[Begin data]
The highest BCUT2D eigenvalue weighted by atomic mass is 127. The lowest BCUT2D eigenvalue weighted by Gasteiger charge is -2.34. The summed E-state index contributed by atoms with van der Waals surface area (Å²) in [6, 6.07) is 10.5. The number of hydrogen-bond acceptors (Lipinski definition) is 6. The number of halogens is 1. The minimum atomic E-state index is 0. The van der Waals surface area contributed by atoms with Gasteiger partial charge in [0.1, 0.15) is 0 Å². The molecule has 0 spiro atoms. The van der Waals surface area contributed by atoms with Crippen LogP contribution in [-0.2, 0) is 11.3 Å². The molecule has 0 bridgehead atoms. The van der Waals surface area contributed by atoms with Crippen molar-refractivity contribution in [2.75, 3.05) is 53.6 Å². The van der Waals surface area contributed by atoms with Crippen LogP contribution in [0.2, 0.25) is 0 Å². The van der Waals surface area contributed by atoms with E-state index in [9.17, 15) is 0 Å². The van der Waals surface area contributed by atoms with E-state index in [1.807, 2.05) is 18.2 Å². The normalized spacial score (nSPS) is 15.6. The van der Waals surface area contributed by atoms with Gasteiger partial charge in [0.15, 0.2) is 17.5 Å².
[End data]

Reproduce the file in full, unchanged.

The highest BCUT2D eigenvalue weighted by atomic mass is 127. The lowest BCUT2D eigenvalue weighted by Gasteiger charge is -2.34. The summed E-state index contributed by atoms with van der Waals surface area (Å²) in [6, 6.07) is 10.5. The number of hydrogen-bond acceptors (Lipinski definition) is 6. The number of halogens is 1. The minimum atomic E-state index is 0. The van der Waals surface area contributed by atoms with Gasteiger partial charge in [0.1, 0.15) is 0 Å². The molecule has 0 spiro atoms. The van der Waals surface area contributed by atoms with Crippen LogP contribution in [-0.2, 0) is 11.3 Å². The molecule has 0 bridgehead atoms. The van der Waals surface area contributed by atoms with Crippen molar-refractivity contribution in [2.75, 3.05) is 53.6 Å². The van der Waals surface area contributed by atoms with Crippen LogP contribution in [0.2, 0.25) is 0 Å². The van der Waals surface area contributed by atoms with E-state index in [9.17, 15) is 0 Å². The van der Waals surface area contributed by atoms with E-state index in [1.807, 2.05) is 18.2 Å². The normalized spacial score (nSPS) is 15.6. The van der Waals surface area contributed by atoms with Gasteiger partial charge in [0.15, 0.2) is 17.5 Å².